m =-1.18467 + 21.5371*Vm - 110.996*Vm^2 + 397.025*Vm^3 - 666.986*Vm^4 + 569.236*Vm^5 -246.005*Vm^6 + 49.4867*Vm^7 -3.37077*Vm^8
The following is a list of items needed in order to replicate this demo.
/* SSID of the access point. */ uint8_t aWifiSSID = "****"; /* Password of the access point. */ uint8_t aWifiPassword = "****"; /* IP address of the broker to publish to. */ uint8_t aMQTTBrokerIp = "****";
/* Port of the broker to publish to. */ uint8_t aMQTTBrokerPort = "1883"; /*! MQTT publisher name. */ uint8_t aMQTTPublisherName = "device_publisher"; uint8_t aMQTTTopicName = "cn0398"; uint8_t aMQTTTopic = "comm_channel"; /*! MQTT publish packet quality of service. */ #define ADI_WIFI_MQTT_PUBLISER_QOS (0u)
The program connects to a WiFi network and to a TCP MQTT broker. After receiving the SUBACK confirmation from the server, the program starts by asking the user for calibration details through MQTT publishes on cn0398 topic(default, can be changed). The messages can be answered by a publish to the comm_channel topic(default, can be changed), to which the application is subscribed. After the calibration sequence the program enters an infinite loop in which it waits for 500 ms then outputs instantaneous values of the measured temperature, pH and moisture. This data can also be seen with a subscriber to the cn0398 topic.
This example uses the Eclipse Mosquitto which is an open source (EPL/EDL licensed) message broker that implements the MQTT protocol versions 3.1 and 3.1.1. However, the user is free to use his favorite MQTT broker with minimal changes. MQTT provides a lightweight method of carrying out messaging using a publish/subscribe model. This makes it suitable for “Internet of Things” messaging such as with low power sensors or mobile devices such as phones, embedded computers or microcontrollers.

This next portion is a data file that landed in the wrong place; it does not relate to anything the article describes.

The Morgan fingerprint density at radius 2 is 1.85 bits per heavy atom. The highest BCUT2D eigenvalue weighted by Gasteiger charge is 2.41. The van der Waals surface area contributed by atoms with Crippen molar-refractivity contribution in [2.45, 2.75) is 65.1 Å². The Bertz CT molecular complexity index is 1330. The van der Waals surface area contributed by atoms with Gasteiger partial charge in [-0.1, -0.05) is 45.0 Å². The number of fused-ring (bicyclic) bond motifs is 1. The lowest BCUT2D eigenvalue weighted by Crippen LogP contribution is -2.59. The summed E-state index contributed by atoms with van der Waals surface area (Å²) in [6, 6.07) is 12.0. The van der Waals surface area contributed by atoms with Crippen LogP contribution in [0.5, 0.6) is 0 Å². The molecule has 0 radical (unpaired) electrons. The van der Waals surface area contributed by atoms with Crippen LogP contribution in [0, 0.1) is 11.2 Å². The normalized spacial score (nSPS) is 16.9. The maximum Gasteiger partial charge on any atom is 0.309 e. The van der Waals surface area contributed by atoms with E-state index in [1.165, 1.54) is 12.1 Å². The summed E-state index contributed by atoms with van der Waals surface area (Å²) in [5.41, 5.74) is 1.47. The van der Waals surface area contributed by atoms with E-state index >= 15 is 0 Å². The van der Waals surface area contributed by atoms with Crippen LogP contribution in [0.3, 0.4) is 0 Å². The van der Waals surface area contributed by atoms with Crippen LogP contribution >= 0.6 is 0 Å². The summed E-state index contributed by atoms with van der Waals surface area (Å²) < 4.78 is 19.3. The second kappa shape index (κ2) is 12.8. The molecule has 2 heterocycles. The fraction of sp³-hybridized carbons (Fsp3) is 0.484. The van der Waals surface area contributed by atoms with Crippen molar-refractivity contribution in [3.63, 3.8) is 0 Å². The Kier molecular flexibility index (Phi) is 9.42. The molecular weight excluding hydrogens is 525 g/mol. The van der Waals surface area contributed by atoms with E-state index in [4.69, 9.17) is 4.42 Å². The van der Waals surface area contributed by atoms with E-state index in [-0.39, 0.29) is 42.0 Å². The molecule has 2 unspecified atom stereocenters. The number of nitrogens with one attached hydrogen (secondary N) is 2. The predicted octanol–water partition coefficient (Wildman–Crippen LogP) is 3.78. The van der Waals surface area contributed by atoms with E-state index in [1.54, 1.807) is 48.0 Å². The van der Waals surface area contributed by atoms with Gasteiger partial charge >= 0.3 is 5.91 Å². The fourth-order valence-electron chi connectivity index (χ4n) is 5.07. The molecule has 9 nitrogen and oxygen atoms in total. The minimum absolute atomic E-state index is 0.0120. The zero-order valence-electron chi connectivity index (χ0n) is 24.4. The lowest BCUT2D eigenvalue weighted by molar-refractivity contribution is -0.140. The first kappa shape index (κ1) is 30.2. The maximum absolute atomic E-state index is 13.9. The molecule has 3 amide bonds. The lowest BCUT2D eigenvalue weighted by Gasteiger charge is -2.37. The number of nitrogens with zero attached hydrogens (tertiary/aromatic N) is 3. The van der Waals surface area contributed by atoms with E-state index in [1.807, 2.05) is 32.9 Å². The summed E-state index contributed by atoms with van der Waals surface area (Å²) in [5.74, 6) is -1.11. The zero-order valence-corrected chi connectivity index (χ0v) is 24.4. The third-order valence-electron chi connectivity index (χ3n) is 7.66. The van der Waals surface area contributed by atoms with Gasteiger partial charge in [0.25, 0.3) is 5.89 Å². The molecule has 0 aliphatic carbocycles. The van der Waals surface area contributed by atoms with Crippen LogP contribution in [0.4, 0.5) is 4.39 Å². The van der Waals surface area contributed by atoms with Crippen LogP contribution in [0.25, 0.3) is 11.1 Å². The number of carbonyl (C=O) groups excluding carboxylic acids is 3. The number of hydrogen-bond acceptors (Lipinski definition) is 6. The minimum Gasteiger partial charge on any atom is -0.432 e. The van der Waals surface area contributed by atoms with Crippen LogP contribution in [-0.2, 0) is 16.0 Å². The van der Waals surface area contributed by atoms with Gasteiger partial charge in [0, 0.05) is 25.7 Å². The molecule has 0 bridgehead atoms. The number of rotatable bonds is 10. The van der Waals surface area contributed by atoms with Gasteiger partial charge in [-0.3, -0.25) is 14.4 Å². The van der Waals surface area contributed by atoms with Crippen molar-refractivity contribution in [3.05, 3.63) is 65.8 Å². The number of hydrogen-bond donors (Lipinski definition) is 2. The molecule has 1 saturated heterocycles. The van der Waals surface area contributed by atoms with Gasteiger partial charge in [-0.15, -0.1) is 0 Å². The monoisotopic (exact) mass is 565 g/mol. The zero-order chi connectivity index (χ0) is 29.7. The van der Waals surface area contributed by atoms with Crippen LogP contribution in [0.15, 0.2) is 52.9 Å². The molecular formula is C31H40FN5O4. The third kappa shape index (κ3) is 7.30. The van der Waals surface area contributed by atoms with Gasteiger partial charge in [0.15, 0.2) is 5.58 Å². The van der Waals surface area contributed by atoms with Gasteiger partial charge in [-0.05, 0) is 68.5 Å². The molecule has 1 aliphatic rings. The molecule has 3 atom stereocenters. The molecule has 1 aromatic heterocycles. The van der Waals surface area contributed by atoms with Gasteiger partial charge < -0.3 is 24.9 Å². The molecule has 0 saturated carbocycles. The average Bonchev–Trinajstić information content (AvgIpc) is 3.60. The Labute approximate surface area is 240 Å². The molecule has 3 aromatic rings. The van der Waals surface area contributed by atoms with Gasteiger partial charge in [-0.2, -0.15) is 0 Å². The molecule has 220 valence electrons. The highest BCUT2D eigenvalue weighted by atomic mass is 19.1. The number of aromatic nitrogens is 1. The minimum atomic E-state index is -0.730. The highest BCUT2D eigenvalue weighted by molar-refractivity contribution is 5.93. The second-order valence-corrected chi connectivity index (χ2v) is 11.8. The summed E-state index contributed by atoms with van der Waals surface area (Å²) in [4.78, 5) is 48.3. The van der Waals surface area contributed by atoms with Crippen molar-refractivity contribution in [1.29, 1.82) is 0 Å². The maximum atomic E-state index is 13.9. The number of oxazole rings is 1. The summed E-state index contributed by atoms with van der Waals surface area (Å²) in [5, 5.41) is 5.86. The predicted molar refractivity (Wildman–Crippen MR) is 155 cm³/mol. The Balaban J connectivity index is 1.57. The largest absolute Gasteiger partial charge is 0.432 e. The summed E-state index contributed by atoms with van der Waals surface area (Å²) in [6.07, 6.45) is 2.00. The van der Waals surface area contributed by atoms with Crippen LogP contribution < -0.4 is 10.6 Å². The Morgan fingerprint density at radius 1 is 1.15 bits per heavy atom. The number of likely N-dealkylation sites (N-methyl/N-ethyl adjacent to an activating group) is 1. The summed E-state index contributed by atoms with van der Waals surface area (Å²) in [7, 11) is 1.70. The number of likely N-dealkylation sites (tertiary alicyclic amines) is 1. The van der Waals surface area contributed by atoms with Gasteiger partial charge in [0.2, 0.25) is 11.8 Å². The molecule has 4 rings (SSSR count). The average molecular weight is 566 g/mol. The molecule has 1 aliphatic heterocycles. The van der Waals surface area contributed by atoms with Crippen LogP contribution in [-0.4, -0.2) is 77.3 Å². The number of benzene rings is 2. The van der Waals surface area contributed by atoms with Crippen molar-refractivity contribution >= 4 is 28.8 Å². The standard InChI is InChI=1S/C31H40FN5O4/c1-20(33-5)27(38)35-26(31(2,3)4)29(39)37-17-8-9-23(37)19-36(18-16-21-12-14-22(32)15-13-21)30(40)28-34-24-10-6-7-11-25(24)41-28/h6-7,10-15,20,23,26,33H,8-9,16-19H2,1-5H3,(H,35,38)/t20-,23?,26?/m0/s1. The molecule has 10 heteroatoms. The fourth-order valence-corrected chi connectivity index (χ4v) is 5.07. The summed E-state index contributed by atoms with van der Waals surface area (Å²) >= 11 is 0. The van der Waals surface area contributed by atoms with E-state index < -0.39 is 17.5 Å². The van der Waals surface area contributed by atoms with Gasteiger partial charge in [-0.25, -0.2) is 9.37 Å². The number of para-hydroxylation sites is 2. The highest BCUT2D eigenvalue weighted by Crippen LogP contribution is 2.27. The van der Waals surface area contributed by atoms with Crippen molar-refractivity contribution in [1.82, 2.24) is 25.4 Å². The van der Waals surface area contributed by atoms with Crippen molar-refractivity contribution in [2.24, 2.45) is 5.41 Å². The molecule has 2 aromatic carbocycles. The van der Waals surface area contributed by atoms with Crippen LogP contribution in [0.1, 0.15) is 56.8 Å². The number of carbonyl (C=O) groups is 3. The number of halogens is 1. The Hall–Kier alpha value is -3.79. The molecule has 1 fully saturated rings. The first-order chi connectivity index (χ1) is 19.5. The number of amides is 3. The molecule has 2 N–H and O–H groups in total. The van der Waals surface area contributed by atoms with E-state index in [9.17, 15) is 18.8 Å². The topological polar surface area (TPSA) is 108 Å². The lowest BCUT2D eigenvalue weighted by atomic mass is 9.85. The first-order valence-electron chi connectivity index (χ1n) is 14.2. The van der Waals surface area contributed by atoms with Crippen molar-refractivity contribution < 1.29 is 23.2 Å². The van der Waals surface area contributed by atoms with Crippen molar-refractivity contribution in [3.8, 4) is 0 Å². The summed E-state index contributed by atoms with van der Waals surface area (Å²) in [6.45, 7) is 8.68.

Alternatively, there is an additional step-by-step procedure written which can be used in combination with the steps outlined below. The combination of both procedures should be enough to get most PC/laptops working. Installing and Configuring Mosquitto
It should look like the following picture
Make sure that your computer or laptop is connected to the same network you are going to configure in the ADuCM_demo_cn0398.h file. Once you run the executable, Mosquitto assumes that you are running on that network.
/* SSID of the access point. */ uint8_t aWifiSSID = "****"; /* Password of the access point. */ uint8_t aWifiPassword = "****"; /* IP address of the broker to publish to. */ uint8_t aMQTTBrokerIp = "****"; /* Port of the broker to publish to. */ uint8_t aMQTTBrokerPort = "1883";
C:\MosquittoMQTT>mosquitto_sub.exe -t cn0398
This command subscribes to the topic and will display the cn0398 data. It should look similar to the image below.
C:\MosquittoMQTT>mosquitto_pub.exe -m y -t comm_channel
There are two basic ways to program the ADICUP3029 with the software for the CN0398.
Using the drag and drop method, the software is going to be a version that Analog Devices creates for testing and evaluation purposes. This is the EASIEST way to get started with the reference design
Importing the project into CrossCore is going to allow you to change parameters and customize the software to fit your needs, but will be a bit more advanced and will require you to download the CrossCore toolchain.
The software for the ADuCM3029_demo_cn0398 can be found here:
The official tool we promote for use with the EVAL-ADICUP3029 is CrossCore Embedded Studio. For more information on downloading the tools and a quick start guide on how to use the tool basics, please check out the Tools Overview page.
For more detailed instructions on importing this application/demo example into the CrossCore Embedded Studios tools, please view our How to import existing projects into your workspace section.
For more detailed instructions on importing this application/demo example into the CrossCore Embedded Studios tools, please view our How to configure the debug session section.